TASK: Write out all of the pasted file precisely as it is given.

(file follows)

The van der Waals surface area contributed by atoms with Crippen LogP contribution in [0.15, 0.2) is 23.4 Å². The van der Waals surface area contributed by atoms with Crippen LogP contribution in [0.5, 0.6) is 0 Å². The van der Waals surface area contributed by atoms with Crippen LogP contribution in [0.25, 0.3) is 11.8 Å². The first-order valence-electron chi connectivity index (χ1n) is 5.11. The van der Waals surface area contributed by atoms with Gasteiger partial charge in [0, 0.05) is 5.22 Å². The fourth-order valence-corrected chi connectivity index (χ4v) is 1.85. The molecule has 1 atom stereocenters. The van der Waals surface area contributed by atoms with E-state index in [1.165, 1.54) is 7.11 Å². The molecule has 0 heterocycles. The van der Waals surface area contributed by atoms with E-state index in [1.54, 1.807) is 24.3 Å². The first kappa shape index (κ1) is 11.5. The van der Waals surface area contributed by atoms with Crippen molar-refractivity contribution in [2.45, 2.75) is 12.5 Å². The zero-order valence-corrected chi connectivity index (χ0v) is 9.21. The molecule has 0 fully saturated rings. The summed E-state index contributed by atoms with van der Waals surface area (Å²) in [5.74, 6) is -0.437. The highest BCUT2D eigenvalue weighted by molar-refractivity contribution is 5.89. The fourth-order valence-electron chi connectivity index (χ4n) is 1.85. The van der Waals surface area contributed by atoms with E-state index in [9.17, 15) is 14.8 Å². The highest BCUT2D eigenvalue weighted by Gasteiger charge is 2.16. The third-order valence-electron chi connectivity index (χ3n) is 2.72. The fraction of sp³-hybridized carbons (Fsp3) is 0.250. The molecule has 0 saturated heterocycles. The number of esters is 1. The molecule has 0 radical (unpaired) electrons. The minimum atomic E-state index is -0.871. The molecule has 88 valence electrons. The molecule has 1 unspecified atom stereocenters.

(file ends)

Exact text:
The van der Waals surface area contributed by atoms with Crippen LogP contribution in [0.15, 0.2) is 23.4 Å². The van der Waals surface area contributed by atoms with Crippen LogP contribution in [0.5, 0.6) is 0 Å². The van der Waals surface area contributed by atoms with Crippen LogP contribution in [0.25, 0.3) is 11.8 Å². The first-order valence-electron chi connectivity index (χ1n) is 5.11. The van der Waals surface area contributed by atoms with Gasteiger partial charge in [0, 0.05) is 5.22 Å². The fourth-order valence-corrected chi connectivity index (χ4v) is 1.85. The molecule has 1 atom stereocenters. The van der Waals surface area contributed by atoms with E-state index in [1.165, 1.54) is 7.11 Å². The molecule has 0 heterocycles. The van der Waals surface area contributed by atoms with E-state index in [1.54, 1.807) is 24.3 Å². The first kappa shape index (κ1) is 11.5. The van der Waals surface area contributed by atoms with Crippen molar-refractivity contribution in [2.45, 2.75) is 12.5 Å². The zero-order valence-corrected chi connectivity index (χ0v) is 9.21. The molecule has 0 fully saturated rings. The summed E-state index contributed by atoms with van der Waals surface area (Å²) in [5.74, 6) is -0.437. The highest BCUT2D eigenvalue weighted by molar-refractivity contribution is 5.89. The fourth-order valence-electron chi connectivity index (χ4n) is 1.85. The van der Waals surface area contributed by atoms with E-state index in [9.17, 15) is 14.8 Å². The highest BCUT2D eigenvalue weighted by Gasteiger charge is 2.16. The third-order valence-electron chi connectivity index (χ3n) is 2.72. The fraction of sp³-hybridized carbons (Fsp3) is 0.250. The molecule has 0 saturated heterocycles. The number of esters is 1. The molecule has 0 radical (unpaired) electrons. The minimum atomic E-state index is -0.871. The molecule has 88 valence electrons. The molecule has 1 unspecified atom stereocenters.